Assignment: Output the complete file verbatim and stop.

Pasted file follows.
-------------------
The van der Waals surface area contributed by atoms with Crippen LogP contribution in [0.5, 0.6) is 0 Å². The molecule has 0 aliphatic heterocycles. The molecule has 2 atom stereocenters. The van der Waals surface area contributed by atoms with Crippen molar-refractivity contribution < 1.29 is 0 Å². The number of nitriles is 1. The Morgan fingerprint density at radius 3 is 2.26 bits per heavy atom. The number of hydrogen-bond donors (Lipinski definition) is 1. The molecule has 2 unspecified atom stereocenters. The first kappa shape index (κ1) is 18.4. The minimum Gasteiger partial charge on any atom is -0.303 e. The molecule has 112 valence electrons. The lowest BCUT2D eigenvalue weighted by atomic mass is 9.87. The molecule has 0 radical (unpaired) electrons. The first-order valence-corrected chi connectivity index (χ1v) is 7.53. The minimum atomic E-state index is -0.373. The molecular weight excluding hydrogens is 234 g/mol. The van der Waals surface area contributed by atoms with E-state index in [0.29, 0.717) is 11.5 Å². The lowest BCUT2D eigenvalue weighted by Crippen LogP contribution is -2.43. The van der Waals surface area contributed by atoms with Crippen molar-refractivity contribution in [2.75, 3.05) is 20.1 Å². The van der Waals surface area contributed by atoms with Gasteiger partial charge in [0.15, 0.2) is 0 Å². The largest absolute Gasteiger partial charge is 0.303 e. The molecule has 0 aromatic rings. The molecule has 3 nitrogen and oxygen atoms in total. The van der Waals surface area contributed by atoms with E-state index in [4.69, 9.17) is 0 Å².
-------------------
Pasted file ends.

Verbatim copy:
The van der Waals surface area contributed by atoms with Crippen LogP contribution in [0.5, 0.6) is 0 Å². The molecule has 0 aliphatic heterocycles. The molecule has 2 atom stereocenters. The van der Waals surface area contributed by atoms with Crippen molar-refractivity contribution < 1.29 is 0 Å². The number of nitriles is 1. The Morgan fingerprint density at radius 3 is 2.26 bits per heavy atom. The number of hydrogen-bond donors (Lipinski definition) is 1. The molecule has 2 unspecified atom stereocenters. The first kappa shape index (κ1) is 18.4. The minimum Gasteiger partial charge on any atom is -0.303 e. The molecule has 112 valence electrons. The lowest BCUT2D eigenvalue weighted by atomic mass is 9.87. The molecule has 0 radical (unpaired) electrons. The first-order valence-corrected chi connectivity index (χ1v) is 7.53. The minimum atomic E-state index is -0.373. The molecular weight excluding hydrogens is 234 g/mol. The van der Waals surface area contributed by atoms with E-state index in [0.29, 0.717) is 11.5 Å². The lowest BCUT2D eigenvalue weighted by Crippen LogP contribution is -2.43. The van der Waals surface area contributed by atoms with Crippen molar-refractivity contribution in [2.75, 3.05) is 20.1 Å². The van der Waals surface area contributed by atoms with Gasteiger partial charge in [0.15, 0.2) is 0 Å². The largest absolute Gasteiger partial charge is 0.303 e. The molecule has 0 aromatic rings. The molecule has 3 nitrogen and oxygen atoms in total. The van der Waals surface area contributed by atoms with E-state index in [4.69, 9.17) is 0 Å².